I saw the Purple Rain Tour in Atlanta. First time I saw security descend upon and beat down someone in the audience who snuck in a camera. Credentials are good for your health.
By Corey Deiterman
By William Michael Smith
By Jef With One F
By Craig Hlavaty
By Jesse Sendejas Jr.
By Sonya Harvey
By Jesse Sendejas Jr.
By Nathan Smith
RO: You guys took a long break between 2003's Til Death Do Us Part andRise Up in 2010. That's a long time for anyone, especially for rap. What caused that break, and did you benefit from it in any way?
SD: Our run with Sony Music pretty much came to an end. Neither party has any interest to continue the relationship. We also changed management during that time, and dealt with a few legal issues over some samples. I'm not gonna lie; I was worried, but the adversity made us stronger.
BR: We also continued to tour, and that way the fans were never totally without our music. There is a lot of competition in this business, so you can't be out of sight for too long. We did our thing on the road, took care of some business and then came back strong with Rise Up.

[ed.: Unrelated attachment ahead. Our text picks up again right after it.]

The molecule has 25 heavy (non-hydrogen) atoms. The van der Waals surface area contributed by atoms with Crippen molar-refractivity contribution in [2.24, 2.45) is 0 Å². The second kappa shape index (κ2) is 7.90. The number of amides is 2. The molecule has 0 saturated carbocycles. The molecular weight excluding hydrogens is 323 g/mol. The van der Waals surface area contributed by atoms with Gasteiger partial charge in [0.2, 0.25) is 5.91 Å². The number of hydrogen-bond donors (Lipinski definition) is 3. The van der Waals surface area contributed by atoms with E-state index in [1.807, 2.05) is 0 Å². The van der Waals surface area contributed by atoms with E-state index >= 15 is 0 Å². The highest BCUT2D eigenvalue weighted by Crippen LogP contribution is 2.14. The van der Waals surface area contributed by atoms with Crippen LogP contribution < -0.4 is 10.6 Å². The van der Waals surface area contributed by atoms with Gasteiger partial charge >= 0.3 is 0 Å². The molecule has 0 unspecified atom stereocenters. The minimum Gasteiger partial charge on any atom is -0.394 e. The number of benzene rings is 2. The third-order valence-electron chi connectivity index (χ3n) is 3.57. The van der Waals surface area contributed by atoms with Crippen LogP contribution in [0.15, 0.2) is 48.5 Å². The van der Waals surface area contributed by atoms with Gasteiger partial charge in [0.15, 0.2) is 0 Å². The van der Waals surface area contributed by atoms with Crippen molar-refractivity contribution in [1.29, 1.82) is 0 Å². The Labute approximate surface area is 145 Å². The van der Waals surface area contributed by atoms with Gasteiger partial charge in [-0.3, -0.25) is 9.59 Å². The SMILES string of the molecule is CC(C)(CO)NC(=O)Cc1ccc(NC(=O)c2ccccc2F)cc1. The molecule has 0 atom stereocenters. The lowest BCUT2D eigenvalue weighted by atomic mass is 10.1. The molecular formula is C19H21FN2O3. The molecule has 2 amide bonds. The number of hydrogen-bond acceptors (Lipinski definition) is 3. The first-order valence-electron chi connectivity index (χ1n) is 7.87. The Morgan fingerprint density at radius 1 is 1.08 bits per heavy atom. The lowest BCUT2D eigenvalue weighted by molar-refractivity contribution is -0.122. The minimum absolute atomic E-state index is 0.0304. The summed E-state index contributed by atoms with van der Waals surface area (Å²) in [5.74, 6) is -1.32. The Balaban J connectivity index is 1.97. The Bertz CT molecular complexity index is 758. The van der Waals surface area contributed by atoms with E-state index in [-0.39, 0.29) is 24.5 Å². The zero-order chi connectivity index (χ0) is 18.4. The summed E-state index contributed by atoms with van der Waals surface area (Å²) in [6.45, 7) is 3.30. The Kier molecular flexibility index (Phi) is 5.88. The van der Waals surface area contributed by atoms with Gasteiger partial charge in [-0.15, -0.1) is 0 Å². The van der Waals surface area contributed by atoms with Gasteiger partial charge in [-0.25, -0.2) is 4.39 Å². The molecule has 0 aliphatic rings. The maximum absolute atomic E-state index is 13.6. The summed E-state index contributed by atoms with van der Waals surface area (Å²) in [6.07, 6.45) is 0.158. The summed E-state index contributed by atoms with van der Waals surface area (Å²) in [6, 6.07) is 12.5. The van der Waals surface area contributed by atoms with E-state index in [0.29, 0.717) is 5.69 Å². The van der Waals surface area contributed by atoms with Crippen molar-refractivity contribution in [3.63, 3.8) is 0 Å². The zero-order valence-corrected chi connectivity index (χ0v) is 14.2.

RO: The Lowrider culture has always been a big part of your fan base, yet it seems to be at a standstill or on the decline. Do you think that demographic will ever die, and what is your dream car/vehicle?
BR: You can never stop Lowriding. The spirit of the Lowrider will never be played out. The economic downturn makes things like parts and transportation more difficult, but nothing beats riding slow in a nice old car. It's a piece of the American culture. My dream car is a '57 Bel Air.
SD: I'm a chopper guy, so a '47 Harley Panhead, dropped with ape hangers, that would be my choice.
RO: Any plans/thoughts about retirement?
SD: Naw, man. We still have lots of energy and passion. As long as we are competitive and have fun, we will continue this run as long as we can.
After the interview, I hung around and was once again amazed by the sheer amount of energy Cypress Hill leaves on the stage during their shows. Scout Bar was packed shoulder to shoulder, and the fans bobbed their heads, waved their hands in the air and rapped along to every song. The ages ranged from barely legal to almost geriatric, bikers to stoners, cholos to chulas. It was one big, happy family, held together by their love for the Latin Lingo.
"Are y'all ready to get crazy, Houston?! Wanna get CRAZY?! Let's get crazy!" shouted B-Real in his nasal stage voice. The unmistakable sounds of "Insane in the Brain" caused the crowd to erupt, and Cypress Hill's litany of hits played on for a full 90 minutes. Sen Dog's menacing baritone complemented the dynamic, and DJ Julio G. and percussionist Eric Bobo tried their best to keep pace.
Was I ready to get crazy? Of course! Don't you know I'm loco?!
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